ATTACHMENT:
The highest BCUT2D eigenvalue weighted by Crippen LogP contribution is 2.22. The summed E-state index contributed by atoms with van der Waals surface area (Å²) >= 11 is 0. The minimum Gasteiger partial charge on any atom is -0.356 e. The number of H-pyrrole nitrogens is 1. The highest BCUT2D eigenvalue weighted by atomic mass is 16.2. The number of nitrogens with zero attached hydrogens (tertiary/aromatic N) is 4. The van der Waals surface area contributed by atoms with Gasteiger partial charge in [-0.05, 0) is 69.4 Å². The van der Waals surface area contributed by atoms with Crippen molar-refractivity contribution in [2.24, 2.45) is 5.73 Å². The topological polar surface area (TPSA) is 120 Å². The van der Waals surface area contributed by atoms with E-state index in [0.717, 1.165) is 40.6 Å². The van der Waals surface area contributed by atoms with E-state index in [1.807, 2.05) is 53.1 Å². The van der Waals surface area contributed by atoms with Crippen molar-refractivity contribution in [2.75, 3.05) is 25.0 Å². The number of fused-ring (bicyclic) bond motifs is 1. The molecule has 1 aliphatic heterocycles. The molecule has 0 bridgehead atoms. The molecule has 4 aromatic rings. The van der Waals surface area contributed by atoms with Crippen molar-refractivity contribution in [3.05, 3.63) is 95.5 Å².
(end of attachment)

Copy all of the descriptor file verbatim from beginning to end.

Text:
The highest BCUT2D eigenvalue weighted by Crippen LogP contribution is 2.22. The summed E-state index contributed by atoms with van der Waals surface area (Å²) >= 11 is 0. The minimum Gasteiger partial charge on any atom is -0.356 e. The number of H-pyrrole nitrogens is 1. The highest BCUT2D eigenvalue weighted by atomic mass is 16.2. The number of nitrogens with zero attached hydrogens (tertiary/aromatic N) is 4. The van der Waals surface area contributed by atoms with Gasteiger partial charge in [-0.05, 0) is 69.4 Å². The van der Waals surface area contributed by atoms with Crippen molar-refractivity contribution in [2.24, 2.45) is 5.73 Å². The topological polar surface area (TPSA) is 120 Å². The van der Waals surface area contributed by atoms with E-state index in [0.717, 1.165) is 40.6 Å². The van der Waals surface area contributed by atoms with E-state index in [1.807, 2.05) is 53.1 Å². The van der Waals surface area contributed by atoms with Crippen molar-refractivity contribution in [2.75, 3.05) is 25.0 Å². The number of fused-ring (bicyclic) bond motifs is 1. The molecule has 1 aliphatic heterocycles. The molecule has 0 bridgehead atoms. The molecule has 4 aromatic rings. The van der Waals surface area contributed by atoms with Crippen molar-refractivity contribution in [3.05, 3.63) is 95.5 Å².